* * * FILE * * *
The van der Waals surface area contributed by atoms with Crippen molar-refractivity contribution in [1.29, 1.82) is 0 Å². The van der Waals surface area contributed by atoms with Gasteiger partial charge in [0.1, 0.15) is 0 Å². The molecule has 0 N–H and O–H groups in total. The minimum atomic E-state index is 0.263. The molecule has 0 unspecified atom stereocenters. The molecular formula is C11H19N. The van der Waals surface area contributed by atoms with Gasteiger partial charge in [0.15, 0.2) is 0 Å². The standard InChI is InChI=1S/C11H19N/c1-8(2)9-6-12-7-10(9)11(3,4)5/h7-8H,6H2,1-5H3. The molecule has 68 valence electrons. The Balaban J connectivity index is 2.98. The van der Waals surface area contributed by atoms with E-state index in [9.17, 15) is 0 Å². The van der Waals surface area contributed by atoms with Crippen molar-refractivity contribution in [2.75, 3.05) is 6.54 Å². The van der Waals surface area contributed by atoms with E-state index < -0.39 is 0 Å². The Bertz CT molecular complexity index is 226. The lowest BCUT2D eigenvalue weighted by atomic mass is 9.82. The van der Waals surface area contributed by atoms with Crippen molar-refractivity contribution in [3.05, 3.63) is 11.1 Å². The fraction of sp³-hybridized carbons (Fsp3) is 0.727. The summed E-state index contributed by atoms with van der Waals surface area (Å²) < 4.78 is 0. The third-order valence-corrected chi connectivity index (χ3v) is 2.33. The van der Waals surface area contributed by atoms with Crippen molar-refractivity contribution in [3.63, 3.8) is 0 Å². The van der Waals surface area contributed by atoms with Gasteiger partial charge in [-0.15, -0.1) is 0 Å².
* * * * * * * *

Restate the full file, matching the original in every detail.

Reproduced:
The van der Waals surface area contributed by atoms with Crippen molar-refractivity contribution in [1.29, 1.82) is 0 Å². The van der Waals surface area contributed by atoms with Gasteiger partial charge in [0.1, 0.15) is 0 Å². The molecule has 0 N–H and O–H groups in total. The minimum atomic E-state index is 0.263. The molecule has 0 unspecified atom stereocenters. The molecular formula is C11H19N. The van der Waals surface area contributed by atoms with Gasteiger partial charge in [0.15, 0.2) is 0 Å². The standard InChI is InChI=1S/C11H19N/c1-8(2)9-6-12-7-10(9)11(3,4)5/h7-8H,6H2,1-5H3. The molecule has 68 valence electrons. The Balaban J connectivity index is 2.98. The van der Waals surface area contributed by atoms with E-state index in [9.17, 15) is 0 Å². The van der Waals surface area contributed by atoms with Crippen molar-refractivity contribution in [2.75, 3.05) is 6.54 Å². The van der Waals surface area contributed by atoms with E-state index < -0.39 is 0 Å². The Bertz CT molecular complexity index is 226. The lowest BCUT2D eigenvalue weighted by atomic mass is 9.82. The van der Waals surface area contributed by atoms with Crippen molar-refractivity contribution in [3.05, 3.63) is 11.1 Å². The fraction of sp³-hybridized carbons (Fsp3) is 0.727. The summed E-state index contributed by atoms with van der Waals surface area (Å²) < 4.78 is 0. The third-order valence-corrected chi connectivity index (χ3v) is 2.33. The van der Waals surface area contributed by atoms with Crippen molar-refractivity contribution in [3.63, 3.8) is 0 Å². The van der Waals surface area contributed by atoms with Gasteiger partial charge in [-0.15, -0.1) is 0 Å².